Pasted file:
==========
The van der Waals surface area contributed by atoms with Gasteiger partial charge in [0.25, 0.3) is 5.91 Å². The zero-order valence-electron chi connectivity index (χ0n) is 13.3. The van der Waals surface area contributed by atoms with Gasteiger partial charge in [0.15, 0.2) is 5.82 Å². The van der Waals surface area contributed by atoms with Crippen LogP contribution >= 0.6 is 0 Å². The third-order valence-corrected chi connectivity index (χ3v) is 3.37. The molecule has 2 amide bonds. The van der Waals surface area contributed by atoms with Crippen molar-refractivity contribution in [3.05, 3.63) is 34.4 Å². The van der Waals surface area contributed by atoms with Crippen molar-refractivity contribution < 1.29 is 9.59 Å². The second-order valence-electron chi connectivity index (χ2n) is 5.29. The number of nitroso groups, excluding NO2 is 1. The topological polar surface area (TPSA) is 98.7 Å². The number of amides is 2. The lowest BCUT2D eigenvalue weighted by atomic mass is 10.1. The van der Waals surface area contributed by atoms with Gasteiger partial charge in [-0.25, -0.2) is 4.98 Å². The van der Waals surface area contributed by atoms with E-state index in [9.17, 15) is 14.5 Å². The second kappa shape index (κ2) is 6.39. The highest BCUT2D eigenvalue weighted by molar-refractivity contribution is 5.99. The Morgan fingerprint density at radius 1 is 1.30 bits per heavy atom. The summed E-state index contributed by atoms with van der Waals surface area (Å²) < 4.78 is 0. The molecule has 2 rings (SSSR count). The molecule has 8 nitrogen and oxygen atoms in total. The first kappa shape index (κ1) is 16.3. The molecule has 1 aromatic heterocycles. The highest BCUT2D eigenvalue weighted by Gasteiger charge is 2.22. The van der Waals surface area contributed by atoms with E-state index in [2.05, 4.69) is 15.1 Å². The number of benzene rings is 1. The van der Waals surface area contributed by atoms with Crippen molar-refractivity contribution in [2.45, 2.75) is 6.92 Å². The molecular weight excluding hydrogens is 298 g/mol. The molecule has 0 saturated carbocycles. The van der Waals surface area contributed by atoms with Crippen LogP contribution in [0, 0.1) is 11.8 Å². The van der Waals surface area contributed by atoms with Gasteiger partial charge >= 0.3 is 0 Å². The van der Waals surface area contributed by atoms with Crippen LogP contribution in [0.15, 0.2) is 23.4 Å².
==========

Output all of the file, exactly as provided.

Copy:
The van der Waals surface area contributed by atoms with Gasteiger partial charge in [0.25, 0.3) is 5.91 Å². The zero-order valence-electron chi connectivity index (χ0n) is 13.3. The van der Waals surface area contributed by atoms with Gasteiger partial charge in [0.15, 0.2) is 5.82 Å². The van der Waals surface area contributed by atoms with Crippen LogP contribution >= 0.6 is 0 Å². The third-order valence-corrected chi connectivity index (χ3v) is 3.37. The molecule has 2 amide bonds. The van der Waals surface area contributed by atoms with Crippen molar-refractivity contribution in [3.05, 3.63) is 34.4 Å². The van der Waals surface area contributed by atoms with Crippen molar-refractivity contribution < 1.29 is 9.59 Å². The second-order valence-electron chi connectivity index (χ2n) is 5.29. The number of nitroso groups, excluding NO2 is 1. The topological polar surface area (TPSA) is 98.7 Å². The number of amides is 2. The lowest BCUT2D eigenvalue weighted by atomic mass is 10.1. The van der Waals surface area contributed by atoms with Gasteiger partial charge in [-0.25, -0.2) is 4.98 Å². The van der Waals surface area contributed by atoms with E-state index in [9.17, 15) is 14.5 Å². The second kappa shape index (κ2) is 6.39. The highest BCUT2D eigenvalue weighted by molar-refractivity contribution is 5.99. The Morgan fingerprint density at radius 1 is 1.30 bits per heavy atom. The summed E-state index contributed by atoms with van der Waals surface area (Å²) < 4.78 is 0. The molecule has 2 rings (SSSR count). The molecule has 8 nitrogen and oxygen atoms in total. The first kappa shape index (κ1) is 16.3. The molecule has 1 aromatic heterocycles. The highest BCUT2D eigenvalue weighted by Gasteiger charge is 2.22. The van der Waals surface area contributed by atoms with E-state index in [2.05, 4.69) is 15.1 Å². The number of benzene rings is 1. The van der Waals surface area contributed by atoms with Crippen molar-refractivity contribution in [2.45, 2.75) is 6.92 Å². The molecular weight excluding hydrogens is 298 g/mol. The molecule has 0 saturated carbocycles. The van der Waals surface area contributed by atoms with Crippen LogP contribution in [0, 0.1) is 11.8 Å². The van der Waals surface area contributed by atoms with Gasteiger partial charge >= 0.3 is 0 Å². The van der Waals surface area contributed by atoms with Crippen LogP contribution in [0.15, 0.2) is 23.4 Å².